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Old 03-30-2014, 10:11 PM   #21
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And some captain's can and do both....for the right reasons ....but both ways aren't always possible or desired.

But one camp shouldn't say the other is right or wrong...safe or unsafe....
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Old 03-31-2014, 06:47 AM   #22
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Tidal information is available.

True , but in many tidal areas with inlets every few miles it would take a super computer to plan on knowing when and where the tide is favorable or sucks.

Easier to keep on putting , and enjoy the day.
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Old 03-31-2014, 07:57 AM   #23
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Tidal information is available.

True , but in many tidal areas with inlets every few miles it would take a super computer to plan on knowing when and where the tide is favorable or sucks.

Easier to keep on putting , and enjoy the day.
True....but there's a few places...but relly only if you are going less than say 8 knots...you start at 8 and go up from there...the currents are a much lower percentage of your worries. If you are a 5-6 knot boat....then yes you better get in the mindset of whatever they bring...but a few areas you can easily plan against the really bad foul currents.

Notrhbound up the Waccamaw River (Georgetown to Myrtle Beach) or Cape Fear River (Southport to Snows Cut below Wilmington, NC) you don't want to fight an outbound spring tide and regular river current if you can help it.

Also just south of Charleston in Elliot Cut and the Stono River....a strong current and back flow against you can start or finish a day on a really slow bell when you lose 2-4 knots for a large chunk of the day.
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Old 03-31-2014, 08:38 AM   #24
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...... in many tidal areas with inlets every few miles it would take a super computer to plan on knowing when and where the tide is favorable or sucks..............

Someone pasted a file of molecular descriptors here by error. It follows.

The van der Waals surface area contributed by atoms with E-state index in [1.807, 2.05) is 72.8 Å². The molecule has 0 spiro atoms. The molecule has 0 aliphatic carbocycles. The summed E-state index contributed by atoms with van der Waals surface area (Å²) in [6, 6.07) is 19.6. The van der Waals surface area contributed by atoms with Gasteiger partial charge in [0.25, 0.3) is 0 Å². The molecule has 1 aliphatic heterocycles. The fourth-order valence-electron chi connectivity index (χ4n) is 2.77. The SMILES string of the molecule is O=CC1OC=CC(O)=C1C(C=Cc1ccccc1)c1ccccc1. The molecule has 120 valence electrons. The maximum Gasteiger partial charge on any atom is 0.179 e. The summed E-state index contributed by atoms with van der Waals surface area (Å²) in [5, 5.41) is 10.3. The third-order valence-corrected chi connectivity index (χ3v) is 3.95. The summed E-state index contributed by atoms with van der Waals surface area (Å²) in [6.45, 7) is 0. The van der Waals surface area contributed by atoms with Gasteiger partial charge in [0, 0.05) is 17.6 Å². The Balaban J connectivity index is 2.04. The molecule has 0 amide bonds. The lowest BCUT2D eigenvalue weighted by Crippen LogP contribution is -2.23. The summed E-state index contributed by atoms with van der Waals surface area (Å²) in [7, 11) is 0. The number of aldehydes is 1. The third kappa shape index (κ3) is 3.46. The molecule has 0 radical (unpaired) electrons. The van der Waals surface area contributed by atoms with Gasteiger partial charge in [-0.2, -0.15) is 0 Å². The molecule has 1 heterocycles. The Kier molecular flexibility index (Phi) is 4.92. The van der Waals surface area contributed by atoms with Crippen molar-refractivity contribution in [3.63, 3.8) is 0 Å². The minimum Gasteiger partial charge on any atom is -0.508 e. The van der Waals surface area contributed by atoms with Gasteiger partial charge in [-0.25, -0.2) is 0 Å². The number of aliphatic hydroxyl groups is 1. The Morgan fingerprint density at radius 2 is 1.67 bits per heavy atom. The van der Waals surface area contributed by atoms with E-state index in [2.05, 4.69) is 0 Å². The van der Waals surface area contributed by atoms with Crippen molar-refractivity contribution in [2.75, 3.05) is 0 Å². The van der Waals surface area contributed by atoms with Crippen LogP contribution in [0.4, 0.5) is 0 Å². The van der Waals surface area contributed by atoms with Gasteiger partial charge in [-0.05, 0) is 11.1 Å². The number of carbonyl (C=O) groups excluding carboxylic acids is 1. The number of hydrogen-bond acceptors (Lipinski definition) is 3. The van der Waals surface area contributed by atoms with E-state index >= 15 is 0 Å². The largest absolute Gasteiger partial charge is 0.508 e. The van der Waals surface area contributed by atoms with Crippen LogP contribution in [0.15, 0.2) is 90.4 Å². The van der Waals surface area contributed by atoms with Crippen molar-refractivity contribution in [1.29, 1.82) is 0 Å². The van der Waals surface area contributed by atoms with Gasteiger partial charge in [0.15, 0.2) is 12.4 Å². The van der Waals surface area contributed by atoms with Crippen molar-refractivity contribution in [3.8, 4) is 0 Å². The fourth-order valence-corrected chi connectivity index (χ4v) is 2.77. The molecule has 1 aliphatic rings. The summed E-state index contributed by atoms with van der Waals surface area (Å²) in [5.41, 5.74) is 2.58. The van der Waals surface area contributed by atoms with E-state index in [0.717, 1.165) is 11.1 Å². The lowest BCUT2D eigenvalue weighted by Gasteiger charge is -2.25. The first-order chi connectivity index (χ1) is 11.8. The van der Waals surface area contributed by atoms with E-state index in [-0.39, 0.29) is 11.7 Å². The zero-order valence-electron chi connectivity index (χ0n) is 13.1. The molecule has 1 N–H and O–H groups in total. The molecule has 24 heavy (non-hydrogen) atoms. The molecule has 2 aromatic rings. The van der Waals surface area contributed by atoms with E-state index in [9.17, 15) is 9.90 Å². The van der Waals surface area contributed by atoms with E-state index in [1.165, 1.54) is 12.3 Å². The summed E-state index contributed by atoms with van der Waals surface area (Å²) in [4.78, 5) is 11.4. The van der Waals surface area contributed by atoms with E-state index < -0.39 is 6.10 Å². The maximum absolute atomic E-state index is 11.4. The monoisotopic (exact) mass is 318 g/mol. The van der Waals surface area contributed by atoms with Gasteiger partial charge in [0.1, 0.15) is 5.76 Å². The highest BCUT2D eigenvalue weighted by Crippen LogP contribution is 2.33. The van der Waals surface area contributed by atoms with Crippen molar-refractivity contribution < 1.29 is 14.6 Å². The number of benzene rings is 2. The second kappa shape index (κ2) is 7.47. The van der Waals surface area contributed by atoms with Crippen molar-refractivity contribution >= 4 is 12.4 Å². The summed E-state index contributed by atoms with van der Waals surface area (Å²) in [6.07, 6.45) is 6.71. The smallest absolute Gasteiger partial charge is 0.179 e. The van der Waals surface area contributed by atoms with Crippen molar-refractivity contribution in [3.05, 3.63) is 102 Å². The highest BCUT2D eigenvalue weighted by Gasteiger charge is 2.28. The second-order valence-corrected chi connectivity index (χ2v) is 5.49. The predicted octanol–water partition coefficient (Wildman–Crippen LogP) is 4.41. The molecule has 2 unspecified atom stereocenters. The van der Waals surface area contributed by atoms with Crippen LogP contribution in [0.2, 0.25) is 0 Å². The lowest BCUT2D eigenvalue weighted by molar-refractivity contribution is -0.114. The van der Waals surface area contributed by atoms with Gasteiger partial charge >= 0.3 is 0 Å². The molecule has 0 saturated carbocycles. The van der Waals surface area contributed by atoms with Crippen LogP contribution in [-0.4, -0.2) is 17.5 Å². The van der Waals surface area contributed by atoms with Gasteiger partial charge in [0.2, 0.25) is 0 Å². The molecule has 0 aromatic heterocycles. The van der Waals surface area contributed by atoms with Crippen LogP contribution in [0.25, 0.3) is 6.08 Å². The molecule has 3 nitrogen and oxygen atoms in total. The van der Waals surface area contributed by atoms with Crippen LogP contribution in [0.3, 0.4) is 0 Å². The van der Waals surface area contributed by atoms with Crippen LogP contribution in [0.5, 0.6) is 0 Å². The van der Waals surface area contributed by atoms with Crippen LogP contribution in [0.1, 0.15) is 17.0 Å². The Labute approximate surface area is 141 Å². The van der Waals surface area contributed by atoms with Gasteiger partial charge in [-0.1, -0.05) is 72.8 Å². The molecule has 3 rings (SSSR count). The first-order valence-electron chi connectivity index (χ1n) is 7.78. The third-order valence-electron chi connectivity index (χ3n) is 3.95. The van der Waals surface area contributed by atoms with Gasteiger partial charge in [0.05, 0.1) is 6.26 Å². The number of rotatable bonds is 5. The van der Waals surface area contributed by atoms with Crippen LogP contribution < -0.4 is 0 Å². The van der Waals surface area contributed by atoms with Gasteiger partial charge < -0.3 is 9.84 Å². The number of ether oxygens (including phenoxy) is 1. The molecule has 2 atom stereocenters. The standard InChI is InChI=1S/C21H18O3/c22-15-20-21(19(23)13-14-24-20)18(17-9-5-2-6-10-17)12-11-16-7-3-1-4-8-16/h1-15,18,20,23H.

That is correct. A trip from Charleston to Beaufort, SC will have the tidal current reversing seven or eight times. North is no different. Looking at a chart will make this pretty obvious.

I usually keep a constant 2,000 RPM which gives me about seven knots over water. Over land I will see (on my chart plotter) anywhere from below five knots to above nine knots. And this change can occur in just a couple minutes.

I'm not delivering boats, passengers or cargo, I'm cruising for pleasure. I start when I want to and I stop when I want to (keeping in mind the limits of where I can and cannot stop).
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Old 03-31-2014, 09:14 AM   #25
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I find that for the most parts tides cancel out. If you are being pushed toward an inlet, when you pass it you will be running into the current. Like PSneeld said there are some long stretches like the Waccamaw and Cape Fear that it would be better in a slow boat to play the tides. Elliot Cut can be wild when a lot of traffic is running through there.

In a slow boat what you do need to watch carefully are the side setting currents near any inlet to the ocean. They can sneak up on you.
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Old 03-31-2014, 02:57 PM   #26
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I find that for the most parts tides cancel out. If you are being pushed toward an inlet, when you pass it you will be running into the current. .............
You would think so and they probably do over a season, but I can look back and see where it took me X hours to get from home to someplace and X+2 or X-2 to get back or to get there or back the next time.

I understand that some people's experiences may be different from mine but that doesn't mean what I experienced did not happen.
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Old 03-31-2014, 03:51 PM   #27
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Maybe I'm missing something...but I'm familiars with captains that plan a destination for the night and call it a schedule...not necessarily down to the hour.